Gautam Gambhir farewell: Picture perfect from start to finish

Gautam Gambhir farewell: Picture perfect from start to finish

As Gautam Gambhir went about putting together his final first-class hundred, Faiz Ahmed sat at the boundary line making an imprint of the occassion on his canvas.

Bringing Gautam Gambhir to his fabric has been a challenging task for Faiz Ahmed. (Express Photo by Rahul Sadhu)

A cricket match is a spectacle that invariably turns into nothing more than an episode to remember. There are various representations of that episode in the form of video replays and photographs. However, regardless of how sharp those images may be, they seldom match up to the romanticism that comes with a canvas that has been touched upon by an artist’s brush.

“A painting has a life of its own and I try to let it come through,” says 26-year-old Faiz Ahmed, who is a freelance artist and an art teacher in National Institute of Fine Arts in New Delhi. Ahmed had been assigned to encapsulate Gautam Gambhir’s last competitive cricket match on his 3×3 canvas. Fittingly, Gambhir’s farewell was just as romantic as Ahmed’s rendition of it – the 37-year-old scored his 42nd First Class hundred.

“This is the first time I am painting a moment in sport. I have done live paintings but not on such a platform. I was invited by Dinesh Chopra and started working since the start of Day 1,” revealed Ahmed in an exclusive chat with the

Bringing Gambhir to his fabric has been a challenging task for him. Ahmed started with capturing the distinctive Kotla grandstand, adding grey skies in the background to depict the smog that engulfs the stadium and its surrounding in Delhi’s winter morning.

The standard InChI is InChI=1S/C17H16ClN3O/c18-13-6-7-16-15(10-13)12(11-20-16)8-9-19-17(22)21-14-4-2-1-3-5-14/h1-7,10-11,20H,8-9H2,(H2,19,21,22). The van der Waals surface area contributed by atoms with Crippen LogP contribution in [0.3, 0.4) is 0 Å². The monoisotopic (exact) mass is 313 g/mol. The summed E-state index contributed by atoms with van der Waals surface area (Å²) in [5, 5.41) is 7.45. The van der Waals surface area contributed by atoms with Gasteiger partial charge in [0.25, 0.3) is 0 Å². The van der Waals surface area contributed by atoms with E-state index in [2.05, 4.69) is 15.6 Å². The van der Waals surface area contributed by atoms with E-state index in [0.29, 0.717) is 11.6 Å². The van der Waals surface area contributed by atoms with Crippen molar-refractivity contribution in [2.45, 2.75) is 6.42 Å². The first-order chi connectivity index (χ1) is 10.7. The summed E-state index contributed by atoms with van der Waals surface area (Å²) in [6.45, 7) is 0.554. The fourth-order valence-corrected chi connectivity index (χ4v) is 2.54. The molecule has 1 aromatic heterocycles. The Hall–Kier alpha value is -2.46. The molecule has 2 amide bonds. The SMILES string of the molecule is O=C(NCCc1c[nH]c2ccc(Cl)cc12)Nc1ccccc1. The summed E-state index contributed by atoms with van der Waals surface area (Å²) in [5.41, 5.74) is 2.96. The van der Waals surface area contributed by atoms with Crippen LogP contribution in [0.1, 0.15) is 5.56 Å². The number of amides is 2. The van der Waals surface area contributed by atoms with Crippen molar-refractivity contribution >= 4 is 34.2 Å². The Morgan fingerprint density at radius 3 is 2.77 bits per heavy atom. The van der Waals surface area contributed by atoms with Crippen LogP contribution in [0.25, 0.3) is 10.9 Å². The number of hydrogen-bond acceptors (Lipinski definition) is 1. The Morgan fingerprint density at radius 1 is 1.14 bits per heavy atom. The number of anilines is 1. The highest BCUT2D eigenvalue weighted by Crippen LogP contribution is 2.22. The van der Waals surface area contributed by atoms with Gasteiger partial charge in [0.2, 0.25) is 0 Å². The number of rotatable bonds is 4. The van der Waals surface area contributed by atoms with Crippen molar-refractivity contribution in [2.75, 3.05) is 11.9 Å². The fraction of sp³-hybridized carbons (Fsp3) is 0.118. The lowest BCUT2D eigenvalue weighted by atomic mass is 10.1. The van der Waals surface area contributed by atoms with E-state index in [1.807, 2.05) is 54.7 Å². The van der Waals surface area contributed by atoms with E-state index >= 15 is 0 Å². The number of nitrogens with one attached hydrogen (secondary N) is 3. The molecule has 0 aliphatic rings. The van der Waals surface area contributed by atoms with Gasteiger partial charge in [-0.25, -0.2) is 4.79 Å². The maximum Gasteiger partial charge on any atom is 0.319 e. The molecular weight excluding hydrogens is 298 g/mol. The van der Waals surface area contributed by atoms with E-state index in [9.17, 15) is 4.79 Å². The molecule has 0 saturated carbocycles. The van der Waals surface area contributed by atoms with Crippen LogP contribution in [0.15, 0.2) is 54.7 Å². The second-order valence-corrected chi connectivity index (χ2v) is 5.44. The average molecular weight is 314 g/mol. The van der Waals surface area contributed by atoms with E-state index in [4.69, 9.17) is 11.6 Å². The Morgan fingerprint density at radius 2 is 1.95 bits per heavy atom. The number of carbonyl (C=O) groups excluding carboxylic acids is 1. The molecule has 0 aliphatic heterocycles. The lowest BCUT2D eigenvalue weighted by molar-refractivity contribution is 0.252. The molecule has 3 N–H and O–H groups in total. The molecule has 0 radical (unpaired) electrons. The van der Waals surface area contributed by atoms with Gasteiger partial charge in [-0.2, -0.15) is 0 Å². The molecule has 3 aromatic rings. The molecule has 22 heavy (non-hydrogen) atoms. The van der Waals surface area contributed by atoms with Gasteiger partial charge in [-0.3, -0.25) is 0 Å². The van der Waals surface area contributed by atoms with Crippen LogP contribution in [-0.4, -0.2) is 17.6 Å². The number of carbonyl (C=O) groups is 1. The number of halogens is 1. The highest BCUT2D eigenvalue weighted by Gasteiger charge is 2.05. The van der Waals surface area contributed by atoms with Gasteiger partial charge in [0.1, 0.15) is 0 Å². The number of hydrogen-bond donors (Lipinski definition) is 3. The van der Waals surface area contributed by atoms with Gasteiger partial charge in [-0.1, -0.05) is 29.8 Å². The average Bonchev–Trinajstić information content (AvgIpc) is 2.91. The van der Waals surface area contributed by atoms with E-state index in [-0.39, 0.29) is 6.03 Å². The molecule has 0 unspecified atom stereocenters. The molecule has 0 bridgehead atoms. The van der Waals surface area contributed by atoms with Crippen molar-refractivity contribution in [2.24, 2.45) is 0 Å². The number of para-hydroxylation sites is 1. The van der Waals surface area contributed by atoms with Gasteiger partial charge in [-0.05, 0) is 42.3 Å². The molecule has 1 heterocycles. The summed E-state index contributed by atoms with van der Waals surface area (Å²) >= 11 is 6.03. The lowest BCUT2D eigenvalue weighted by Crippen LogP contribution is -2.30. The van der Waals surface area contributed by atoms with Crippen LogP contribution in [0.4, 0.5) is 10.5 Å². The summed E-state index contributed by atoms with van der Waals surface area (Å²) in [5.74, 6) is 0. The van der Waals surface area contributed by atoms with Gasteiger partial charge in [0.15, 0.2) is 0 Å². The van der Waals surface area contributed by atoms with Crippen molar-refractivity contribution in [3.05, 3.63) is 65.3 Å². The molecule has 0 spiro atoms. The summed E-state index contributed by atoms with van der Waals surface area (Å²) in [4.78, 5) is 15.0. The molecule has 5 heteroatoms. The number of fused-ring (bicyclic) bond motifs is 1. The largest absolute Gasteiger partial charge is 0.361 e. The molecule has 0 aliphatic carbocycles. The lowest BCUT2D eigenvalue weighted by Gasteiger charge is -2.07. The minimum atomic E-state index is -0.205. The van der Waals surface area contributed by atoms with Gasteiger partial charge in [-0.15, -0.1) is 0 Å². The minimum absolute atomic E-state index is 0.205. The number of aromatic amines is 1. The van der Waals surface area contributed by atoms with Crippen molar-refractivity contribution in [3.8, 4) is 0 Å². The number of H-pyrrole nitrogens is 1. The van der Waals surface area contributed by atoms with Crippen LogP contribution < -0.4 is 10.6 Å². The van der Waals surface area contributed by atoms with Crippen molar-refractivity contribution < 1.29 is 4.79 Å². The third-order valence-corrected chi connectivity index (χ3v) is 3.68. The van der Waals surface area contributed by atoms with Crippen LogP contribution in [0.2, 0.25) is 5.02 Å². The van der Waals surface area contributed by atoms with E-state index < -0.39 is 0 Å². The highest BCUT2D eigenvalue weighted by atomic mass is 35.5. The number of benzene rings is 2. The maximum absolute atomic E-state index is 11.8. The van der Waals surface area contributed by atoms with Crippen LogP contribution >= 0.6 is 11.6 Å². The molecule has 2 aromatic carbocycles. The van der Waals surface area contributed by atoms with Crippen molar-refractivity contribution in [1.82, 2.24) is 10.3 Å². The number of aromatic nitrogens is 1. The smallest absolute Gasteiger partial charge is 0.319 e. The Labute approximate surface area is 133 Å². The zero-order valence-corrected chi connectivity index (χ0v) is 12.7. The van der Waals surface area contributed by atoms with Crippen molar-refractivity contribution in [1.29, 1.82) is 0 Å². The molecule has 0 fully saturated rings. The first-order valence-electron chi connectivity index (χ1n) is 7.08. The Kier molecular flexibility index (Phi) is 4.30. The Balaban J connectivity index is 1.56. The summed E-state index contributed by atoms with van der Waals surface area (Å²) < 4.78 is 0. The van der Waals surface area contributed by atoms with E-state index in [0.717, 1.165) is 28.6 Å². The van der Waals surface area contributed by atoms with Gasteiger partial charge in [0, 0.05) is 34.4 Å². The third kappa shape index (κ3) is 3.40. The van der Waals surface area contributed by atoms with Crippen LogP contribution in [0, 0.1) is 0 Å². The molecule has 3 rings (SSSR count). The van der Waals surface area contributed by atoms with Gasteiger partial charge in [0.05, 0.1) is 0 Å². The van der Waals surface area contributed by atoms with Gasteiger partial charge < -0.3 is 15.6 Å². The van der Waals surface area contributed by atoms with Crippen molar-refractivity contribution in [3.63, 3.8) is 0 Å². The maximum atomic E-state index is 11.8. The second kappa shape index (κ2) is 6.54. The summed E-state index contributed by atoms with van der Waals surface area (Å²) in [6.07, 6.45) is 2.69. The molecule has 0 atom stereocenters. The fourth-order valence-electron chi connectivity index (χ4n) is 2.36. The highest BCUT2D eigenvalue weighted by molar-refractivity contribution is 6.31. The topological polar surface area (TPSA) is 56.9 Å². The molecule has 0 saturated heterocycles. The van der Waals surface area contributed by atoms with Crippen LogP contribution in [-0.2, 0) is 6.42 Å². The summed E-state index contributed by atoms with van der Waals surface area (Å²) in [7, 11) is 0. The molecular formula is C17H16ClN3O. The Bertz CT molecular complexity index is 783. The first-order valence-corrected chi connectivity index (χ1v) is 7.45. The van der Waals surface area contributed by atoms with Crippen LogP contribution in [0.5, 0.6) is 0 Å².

With the background set, work began in full swing once Gambhir arrived in the middle on Day 2. According to Ahmed the minimum time to get a live painting ready with proper details is a week but he had to get the job done in half as many days.

Ahmed had Gambhir’s trademark front foot defence imprinted in his mind but getting used to the rotation of strike and change in field positions after each over was one of the early hurdles he had to tackle. “Whenever the strike changed I had to wait for one over,” recalled Ahmed. In addition to that, acrylic colours like cobalt blue, Prussian blue, crimson, burnt umber, yellow ochre and cadmium yellow, used on the canvas take time to settle and that added to the delay.

“The size of the canvas in terms of three days wasn’t ideal either. As in, the canvas size was a little bit big in terms of capturing details of 3-4 days. Had it been smaller I could have wrapped it up easily,” Ahmed explained.

Another aspect which needed to be dealt with was sunlight. “As daytime keeps dwindling, rays of the sun across the ground changes colours. So the moment I am trying to capture has one light, an hour later some other shade and by evening it is dull. So this was equally challenging,” said Ahmed.

“Catching the position and gesture of each figure and keeping it in your mind is the trick. To cover the area of the outfield I took it home and worked overnight for two days to complete them,” he added.

Ahmed hopes to present the painting to Gautam Gambhir during the felicitation ceremony scheduled after the match. (Express Photo by Rahul Sadhu)

The masterpiece is ready. However, Ahmed does have one regret. “The moment I wanted to capture was Gambhir’s favourite stroke- square cut. But that shot is played in a matter of seconds and in real time capturing it was not possible. If I did then it would have given me more satisfaction,” he remarked.

After the match is over on Sunday there is a felicitation ceremony planned for Gambhir at his home ground. It is there that Ahmed will present his painting to the man himself.

“Let’s see. I hope he accepts it.”